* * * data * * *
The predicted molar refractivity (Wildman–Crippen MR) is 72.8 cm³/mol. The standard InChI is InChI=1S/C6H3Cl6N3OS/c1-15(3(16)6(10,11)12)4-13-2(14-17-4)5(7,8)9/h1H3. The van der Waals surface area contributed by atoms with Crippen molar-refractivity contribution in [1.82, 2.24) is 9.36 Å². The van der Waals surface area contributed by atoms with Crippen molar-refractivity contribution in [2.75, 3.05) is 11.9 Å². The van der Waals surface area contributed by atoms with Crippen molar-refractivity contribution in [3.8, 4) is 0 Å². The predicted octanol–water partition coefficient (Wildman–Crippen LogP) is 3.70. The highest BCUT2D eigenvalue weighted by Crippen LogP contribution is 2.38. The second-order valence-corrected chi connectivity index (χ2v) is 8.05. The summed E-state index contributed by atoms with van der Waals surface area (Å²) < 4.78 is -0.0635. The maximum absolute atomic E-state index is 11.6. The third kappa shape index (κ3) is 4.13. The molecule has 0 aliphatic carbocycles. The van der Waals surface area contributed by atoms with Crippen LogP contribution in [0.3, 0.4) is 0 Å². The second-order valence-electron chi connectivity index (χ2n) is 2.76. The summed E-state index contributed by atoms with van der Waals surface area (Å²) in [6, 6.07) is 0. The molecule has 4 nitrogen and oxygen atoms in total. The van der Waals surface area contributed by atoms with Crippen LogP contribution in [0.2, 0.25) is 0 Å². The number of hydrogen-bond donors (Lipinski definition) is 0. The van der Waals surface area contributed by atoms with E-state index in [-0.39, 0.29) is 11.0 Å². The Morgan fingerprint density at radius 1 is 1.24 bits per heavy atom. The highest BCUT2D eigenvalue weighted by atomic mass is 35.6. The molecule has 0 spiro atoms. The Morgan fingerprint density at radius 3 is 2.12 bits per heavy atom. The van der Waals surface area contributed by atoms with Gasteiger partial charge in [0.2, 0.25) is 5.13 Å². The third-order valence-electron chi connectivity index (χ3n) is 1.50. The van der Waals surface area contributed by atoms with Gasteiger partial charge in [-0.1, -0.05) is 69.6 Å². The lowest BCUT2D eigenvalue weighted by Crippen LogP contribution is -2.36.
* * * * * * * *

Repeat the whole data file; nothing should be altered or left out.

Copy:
The predicted molar refractivity (Wildman–Crippen MR) is 72.8 cm³/mol. The standard InChI is InChI=1S/C6H3Cl6N3OS/c1-15(3(16)6(10,11)12)4-13-2(14-17-4)5(7,8)9/h1H3. The van der Waals surface area contributed by atoms with Crippen molar-refractivity contribution in [1.82, 2.24) is 9.36 Å². The van der Waals surface area contributed by atoms with Crippen molar-refractivity contribution in [2.75, 3.05) is 11.9 Å². The van der Waals surface area contributed by atoms with Crippen molar-refractivity contribution in [3.8, 4) is 0 Å². The predicted octanol–water partition coefficient (Wildman–Crippen LogP) is 3.70. The highest BCUT2D eigenvalue weighted by Crippen LogP contribution is 2.38. The second-order valence-corrected chi connectivity index (χ2v) is 8.05. The summed E-state index contributed by atoms with van der Waals surface area (Å²) < 4.78 is -0.0635. The maximum absolute atomic E-state index is 11.6. The third kappa shape index (κ3) is 4.13. The molecule has 0 aliphatic carbocycles. The van der Waals surface area contributed by atoms with Crippen LogP contribution in [0.3, 0.4) is 0 Å². The second-order valence-electron chi connectivity index (χ2n) is 2.76. The summed E-state index contributed by atoms with van der Waals surface area (Å²) in [6, 6.07) is 0. The molecule has 4 nitrogen and oxygen atoms in total. The van der Waals surface area contributed by atoms with Crippen LogP contribution in [0.2, 0.25) is 0 Å². The number of hydrogen-bond donors (Lipinski definition) is 0. The van der Waals surface area contributed by atoms with E-state index in [-0.39, 0.29) is 11.0 Å². The Morgan fingerprint density at radius 1 is 1.24 bits per heavy atom. The highest BCUT2D eigenvalue weighted by atomic mass is 35.6. The molecule has 0 spiro atoms. The Morgan fingerprint density at radius 3 is 2.12 bits per heavy atom. The van der Waals surface area contributed by atoms with Gasteiger partial charge in [0.2, 0.25) is 5.13 Å². The third-order valence-electron chi connectivity index (χ3n) is 1.50. The van der Waals surface area contributed by atoms with Gasteiger partial charge in [-0.1, -0.05) is 69.6 Å². The lowest BCUT2D eigenvalue weighted by Crippen LogP contribution is -2.36.